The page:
Three Great Things to Do in Tucson Today: Thursday Jan. 31

click to enlarge COURTESY OF 1912 BREWERY CO.
Courtesy of 1912 Brewery Co.

Brews & Books. Books have a way of making your heart and brain feel full, while beer has a way of making your stomach feel full. So if you’re looking to feel fulfilled every which way, a book club hosted by a brewery isn’t something you should miss out on. Head over to 1912 Brewing to discuss this month’s book, The Mermaid Chair, by Sue Monk Kidd, a story that involves an ailing mother, a trip to an island and a handsome monk—exactly the type of elements that made it a perfect fit to be adapted into a Lifetime movie. While you discuss the book, enjoy beer, mead, wine and whatever food you’d like to bring, because this is a potluck! 5 to 8 p.m. Thursday, Jan. 31. 1912 Brewing Company, 2045 N. Forbes Blvd. Free. Details here.

Courtesy of Te Amo, Argentina Facebook page

Te Amo, Argentina. World-renowned cellist Antonio Lysy won a Grammy for his album Te Amo, Argentina, an homage to the sounds of the country, from the music of tango in Buenos Aires cafes to the Amerindian rhythms of the Andes Mountains. In this show, the album comes to life, featuring not only chamber works and cello solos by Lysy, but spoken word, film and tango dancing by Miriam Larici and Leonardo Barrionuevo, tango choreographers on So You Think You Can Dance and gold medalists on NBC’s Superstars of Dance. Come hear the works of Ginastera, Piazzolla, Guastavino and more. By the time you walk out, you’ll be just as in love with Argentina as Lysy is. 7:30 p.m. Thursday, Jan. 31. Leo Rich Theater, 260 S. Church Ave. $30. Details here.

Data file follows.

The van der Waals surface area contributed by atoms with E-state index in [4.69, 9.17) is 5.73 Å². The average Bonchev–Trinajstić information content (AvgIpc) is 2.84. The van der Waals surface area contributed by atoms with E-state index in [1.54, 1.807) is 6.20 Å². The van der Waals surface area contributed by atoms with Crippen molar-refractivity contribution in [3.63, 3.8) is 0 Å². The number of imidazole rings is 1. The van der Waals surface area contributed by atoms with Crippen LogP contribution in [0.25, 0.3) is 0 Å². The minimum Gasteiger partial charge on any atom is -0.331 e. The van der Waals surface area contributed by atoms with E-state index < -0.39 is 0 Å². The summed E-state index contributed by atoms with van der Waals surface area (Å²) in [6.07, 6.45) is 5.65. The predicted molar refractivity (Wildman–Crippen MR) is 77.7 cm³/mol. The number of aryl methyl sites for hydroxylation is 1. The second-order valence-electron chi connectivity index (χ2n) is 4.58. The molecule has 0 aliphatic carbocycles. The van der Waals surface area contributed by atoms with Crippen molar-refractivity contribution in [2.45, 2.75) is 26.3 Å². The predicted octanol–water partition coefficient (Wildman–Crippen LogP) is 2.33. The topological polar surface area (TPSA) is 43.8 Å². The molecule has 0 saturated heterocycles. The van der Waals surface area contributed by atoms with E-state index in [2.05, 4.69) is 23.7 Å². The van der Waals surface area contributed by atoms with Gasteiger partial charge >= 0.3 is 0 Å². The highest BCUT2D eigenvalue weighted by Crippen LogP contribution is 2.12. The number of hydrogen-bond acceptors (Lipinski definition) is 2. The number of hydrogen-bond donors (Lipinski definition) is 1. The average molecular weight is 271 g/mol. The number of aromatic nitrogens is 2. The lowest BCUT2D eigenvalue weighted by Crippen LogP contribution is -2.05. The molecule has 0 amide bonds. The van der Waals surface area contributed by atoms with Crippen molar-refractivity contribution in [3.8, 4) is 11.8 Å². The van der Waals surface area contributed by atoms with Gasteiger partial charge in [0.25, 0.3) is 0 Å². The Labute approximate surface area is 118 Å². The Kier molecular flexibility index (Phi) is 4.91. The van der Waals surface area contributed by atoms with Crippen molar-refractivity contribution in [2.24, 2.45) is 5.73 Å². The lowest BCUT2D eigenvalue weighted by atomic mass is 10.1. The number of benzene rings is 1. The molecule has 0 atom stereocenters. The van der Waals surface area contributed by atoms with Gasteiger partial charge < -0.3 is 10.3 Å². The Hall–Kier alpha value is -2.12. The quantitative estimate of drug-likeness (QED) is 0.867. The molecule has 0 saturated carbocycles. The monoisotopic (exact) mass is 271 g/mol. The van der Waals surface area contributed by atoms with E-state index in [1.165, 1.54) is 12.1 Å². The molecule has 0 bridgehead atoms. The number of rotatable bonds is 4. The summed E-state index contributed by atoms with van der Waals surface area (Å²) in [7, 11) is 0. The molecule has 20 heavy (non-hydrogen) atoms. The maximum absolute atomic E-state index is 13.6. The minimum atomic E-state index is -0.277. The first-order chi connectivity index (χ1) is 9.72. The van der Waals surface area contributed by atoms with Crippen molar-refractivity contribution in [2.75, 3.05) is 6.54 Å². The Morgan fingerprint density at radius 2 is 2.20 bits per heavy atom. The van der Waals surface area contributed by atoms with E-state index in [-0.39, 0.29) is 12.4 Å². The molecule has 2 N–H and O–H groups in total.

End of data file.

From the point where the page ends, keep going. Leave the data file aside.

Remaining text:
click to enlarge COURTESY OF 191 TOOLE TUCSON
Courtesy of 191 Toole Tucson

J.I.D. Growing up whip smart and poor made J.I.D. creative and resourceful. To quick flow mix up. To mash together funk and soul with Bollywood flair. To pay little attention to rules and transcend limitations. The resulting hip hop is fresh and deconstructed and, um, dangerous. (Yes, we know, dangerous doesn’t exist anymore.) This Atlanta kid grew up on Mobb Deep and Wu-Tang, and J.I.D. too has a crew, Spillage Village (alongside 6LACK). Like Wu, his dystopic visions are darkly comic and fully realized. His high-pitched nasal flow enlists hyper-complex internal rhyme schemes and hypnotic repetition to assert and deconstruct at once, a cut and pasted ransom note atop warped sitars and descending piano scales. The effect is disorienting and utterly original. As J.I.D. guides us through his “get on my dick/cannabis spliff”-enhanced world, that old-fashioned “I feel cool as shit bumping this” vibe is attained. Hell yeah, hip hop doesn’t just survive, it thrives in J.I.D.’s jittery, capable hands. J.I.D., with Reason, Hardo, and Lou the Human on Thursday, Jan. 31. 191 Toole. Doors at 7 p.m. $20-$25. All ages.  Details here.

Events compiled by Briannon Wilfong, Emily Dieckman, B.S. Eliot and Jeff Gardner.